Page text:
Tammy Silva earned a B.S. in Biology from Stonehill College and a M.S. in Marine Biology from the University of Massachusetts Dartmouth. In 2013 she earned a NOAA Dr. Nancy Foster Scholarship, allowing her to enter a Ph.D. program in the University of Massachusetts Intercampus Marine Science Program. Her thesis research focuses on studying habitat use and vocal behavior of dolphins in Massachusetts Bay. Outside of school, she works as a naturalist on whale watching vessels and a dance instructor. She enjoys swimming, attempting to surf and walking/adventuring with her dog, Tobey.
Odontocetes (toothed whales) are abundant, globally distributed animals that play key trophic roles in ecosystems and may overlap with harmful human activities. Basic information on occurrence patterns, habitat use, bioacoustics and dive behavior are necessary for informing ecosystem-based management plans and for predicting and mitigating human impacts, yet we often lack such data. The Stellwagen Bank National Marine Sanctuary (SBNMS) and the Hawaiian Islands Humpback Whale National Marine Sanctuary (HIHWNMS) are areas of national importance that lack critical biological and ecological data on odontocetes within their management areas.
The goal of my dissertation is to improve our understanding of odontocete ecology by gathering baseline data on habitat use, bioacoustics and dive behavior for relatively abundant odontocetes in and around each Sanctuary. Work already completed in the HIHWNMS focused on developing methods to deploy acoustic recording tags on small odontocetes (pantropical spotted dolphins) and to subsequently quantify their acoustic and dive behavior. Proposed research in the SBNMS will focus on four species (Atlantic white-sided dolphins, common dolphins, pilot whales and harbor porpoise) and will utilize two established methods for studying animal distributions: passive acoustic monitoring and incorporation of visual sighting data into species distribution models. Ocean gliders equipped with acoustic recorders and environmental sensors (temperature, salinity, chlorophyll) will be deployed in SBNMS and surrounding waters from November-January to acoustically monitor for odontocete presence and sample the environment. These data will be used to examine relationships between odontocete acoustic detections and environmental variables that may influence odontocete distributions. In order to acoustically identify species recorded during glider deployments, vocalizations of the species of interest must be previously described. My thesis will characterize the vocal repertoire of Atlantic white-sided dolphins using existing recordings and initiate recording and characterization of vocalizations from additional local species. Opportunistic sighting data gathered from multiple platforms between 2004 and 2014 will be input into species distribution models (Maximum Entropy, point process models) to examine seasonal distributions of odontocetes and assess species differences in spatial and/or temporal distributions patterns. This work should increase our basic understanding of odontocete ecology and is a first step in assessing overlap with human activities.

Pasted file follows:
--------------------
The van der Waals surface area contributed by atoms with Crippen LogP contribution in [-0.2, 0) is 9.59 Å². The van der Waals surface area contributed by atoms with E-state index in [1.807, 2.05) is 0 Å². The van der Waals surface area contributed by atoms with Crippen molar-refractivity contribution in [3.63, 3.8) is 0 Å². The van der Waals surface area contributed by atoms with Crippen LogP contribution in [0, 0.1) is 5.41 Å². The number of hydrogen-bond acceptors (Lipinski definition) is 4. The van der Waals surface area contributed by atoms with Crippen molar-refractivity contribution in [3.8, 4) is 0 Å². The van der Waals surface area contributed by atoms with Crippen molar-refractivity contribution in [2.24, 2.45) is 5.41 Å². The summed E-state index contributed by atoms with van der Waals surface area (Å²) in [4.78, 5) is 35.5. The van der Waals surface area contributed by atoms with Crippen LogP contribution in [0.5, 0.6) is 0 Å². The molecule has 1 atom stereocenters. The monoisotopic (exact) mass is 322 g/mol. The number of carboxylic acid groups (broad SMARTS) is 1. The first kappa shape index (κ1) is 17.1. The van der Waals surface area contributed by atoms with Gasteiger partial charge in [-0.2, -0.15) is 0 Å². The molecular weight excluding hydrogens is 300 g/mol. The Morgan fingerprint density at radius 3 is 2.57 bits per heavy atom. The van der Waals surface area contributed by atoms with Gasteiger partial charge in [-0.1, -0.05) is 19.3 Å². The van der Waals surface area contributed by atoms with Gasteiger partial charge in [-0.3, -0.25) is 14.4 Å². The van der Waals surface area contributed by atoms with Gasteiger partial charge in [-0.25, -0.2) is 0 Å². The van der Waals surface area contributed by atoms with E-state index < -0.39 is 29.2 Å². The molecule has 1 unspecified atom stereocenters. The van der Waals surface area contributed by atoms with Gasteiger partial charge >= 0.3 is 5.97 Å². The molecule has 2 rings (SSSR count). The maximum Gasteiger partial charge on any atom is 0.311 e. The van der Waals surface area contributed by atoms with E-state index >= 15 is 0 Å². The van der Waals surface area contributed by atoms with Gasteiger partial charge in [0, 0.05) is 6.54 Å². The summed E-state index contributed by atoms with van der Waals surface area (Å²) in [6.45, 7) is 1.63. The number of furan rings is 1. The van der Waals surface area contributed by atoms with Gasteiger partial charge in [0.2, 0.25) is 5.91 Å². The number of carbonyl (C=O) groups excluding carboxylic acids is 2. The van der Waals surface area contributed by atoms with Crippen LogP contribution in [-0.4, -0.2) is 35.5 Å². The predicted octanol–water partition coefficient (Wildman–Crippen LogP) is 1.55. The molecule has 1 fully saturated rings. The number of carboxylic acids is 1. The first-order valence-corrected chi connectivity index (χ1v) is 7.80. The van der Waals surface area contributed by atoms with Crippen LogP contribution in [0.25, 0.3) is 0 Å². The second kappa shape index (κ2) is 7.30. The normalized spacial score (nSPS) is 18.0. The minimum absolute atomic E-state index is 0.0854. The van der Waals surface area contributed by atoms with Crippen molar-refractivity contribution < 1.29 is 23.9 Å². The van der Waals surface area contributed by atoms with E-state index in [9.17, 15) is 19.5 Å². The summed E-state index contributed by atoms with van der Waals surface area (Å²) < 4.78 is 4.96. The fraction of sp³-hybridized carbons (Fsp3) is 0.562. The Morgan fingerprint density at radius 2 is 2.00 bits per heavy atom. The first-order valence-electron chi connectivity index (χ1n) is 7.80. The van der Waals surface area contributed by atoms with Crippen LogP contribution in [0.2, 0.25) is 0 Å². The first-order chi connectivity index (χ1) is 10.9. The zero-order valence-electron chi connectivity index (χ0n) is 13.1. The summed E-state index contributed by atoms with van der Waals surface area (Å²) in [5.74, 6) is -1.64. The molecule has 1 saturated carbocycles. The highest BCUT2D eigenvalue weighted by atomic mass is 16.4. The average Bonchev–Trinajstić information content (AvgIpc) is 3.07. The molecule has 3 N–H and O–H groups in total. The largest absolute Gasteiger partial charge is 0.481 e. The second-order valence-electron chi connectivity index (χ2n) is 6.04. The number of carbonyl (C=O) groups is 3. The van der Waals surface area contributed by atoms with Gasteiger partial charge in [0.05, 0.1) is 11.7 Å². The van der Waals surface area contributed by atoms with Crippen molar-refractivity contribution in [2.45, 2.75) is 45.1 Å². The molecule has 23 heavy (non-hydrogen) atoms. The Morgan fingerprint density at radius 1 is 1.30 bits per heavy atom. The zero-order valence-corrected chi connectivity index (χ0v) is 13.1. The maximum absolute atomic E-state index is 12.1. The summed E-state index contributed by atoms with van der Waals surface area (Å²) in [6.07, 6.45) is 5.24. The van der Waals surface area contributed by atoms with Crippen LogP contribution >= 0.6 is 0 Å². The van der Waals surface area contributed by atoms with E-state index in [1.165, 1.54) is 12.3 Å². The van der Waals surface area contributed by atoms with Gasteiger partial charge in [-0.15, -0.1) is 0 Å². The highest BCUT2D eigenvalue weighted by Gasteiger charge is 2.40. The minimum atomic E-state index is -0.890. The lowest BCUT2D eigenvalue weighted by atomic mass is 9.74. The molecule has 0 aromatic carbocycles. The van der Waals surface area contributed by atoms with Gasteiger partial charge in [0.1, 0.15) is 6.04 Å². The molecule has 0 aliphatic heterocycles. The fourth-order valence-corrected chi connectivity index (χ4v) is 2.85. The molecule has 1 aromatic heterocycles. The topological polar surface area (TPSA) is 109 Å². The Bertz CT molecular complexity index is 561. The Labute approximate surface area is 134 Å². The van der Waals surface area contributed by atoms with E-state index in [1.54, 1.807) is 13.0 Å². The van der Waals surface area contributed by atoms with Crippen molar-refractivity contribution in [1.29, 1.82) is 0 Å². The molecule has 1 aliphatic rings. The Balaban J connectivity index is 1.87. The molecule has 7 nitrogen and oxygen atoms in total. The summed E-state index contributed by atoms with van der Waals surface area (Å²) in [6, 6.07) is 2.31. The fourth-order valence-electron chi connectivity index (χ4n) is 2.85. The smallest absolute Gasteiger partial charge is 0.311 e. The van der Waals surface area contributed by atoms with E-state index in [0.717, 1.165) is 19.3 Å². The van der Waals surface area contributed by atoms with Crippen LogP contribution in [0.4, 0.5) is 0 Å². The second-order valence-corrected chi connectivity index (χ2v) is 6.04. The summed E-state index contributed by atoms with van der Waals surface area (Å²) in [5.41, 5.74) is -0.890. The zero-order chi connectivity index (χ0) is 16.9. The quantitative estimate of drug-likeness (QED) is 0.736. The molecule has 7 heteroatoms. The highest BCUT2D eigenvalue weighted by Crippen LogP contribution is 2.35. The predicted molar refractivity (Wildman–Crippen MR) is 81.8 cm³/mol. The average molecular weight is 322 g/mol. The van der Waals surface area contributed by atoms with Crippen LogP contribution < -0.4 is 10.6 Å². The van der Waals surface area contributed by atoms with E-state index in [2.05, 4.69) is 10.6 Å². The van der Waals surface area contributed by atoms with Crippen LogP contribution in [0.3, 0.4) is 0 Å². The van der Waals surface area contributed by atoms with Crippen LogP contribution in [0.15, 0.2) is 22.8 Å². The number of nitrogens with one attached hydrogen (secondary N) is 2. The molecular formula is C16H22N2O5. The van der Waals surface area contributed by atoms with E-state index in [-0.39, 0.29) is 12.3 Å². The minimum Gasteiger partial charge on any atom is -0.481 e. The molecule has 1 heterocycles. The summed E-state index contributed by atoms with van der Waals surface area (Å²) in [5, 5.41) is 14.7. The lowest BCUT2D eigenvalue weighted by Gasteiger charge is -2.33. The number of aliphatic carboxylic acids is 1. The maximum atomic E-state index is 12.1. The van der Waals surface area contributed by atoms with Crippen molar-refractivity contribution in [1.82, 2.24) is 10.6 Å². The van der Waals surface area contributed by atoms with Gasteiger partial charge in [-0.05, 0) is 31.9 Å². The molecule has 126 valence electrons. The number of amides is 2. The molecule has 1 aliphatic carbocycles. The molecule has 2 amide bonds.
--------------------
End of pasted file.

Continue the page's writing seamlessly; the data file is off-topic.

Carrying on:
Assessing the vocal behavior of the animals, the bioacoustics, often requires unique software and fast processing for visualizing and analyzing the sound. I need additional processing power to run such programs as Raven Pro (Cornell University) and MATLAB. This is where my trustworthy Lenovo X230 comes into play—so far, it’s been great at meeting all my research needs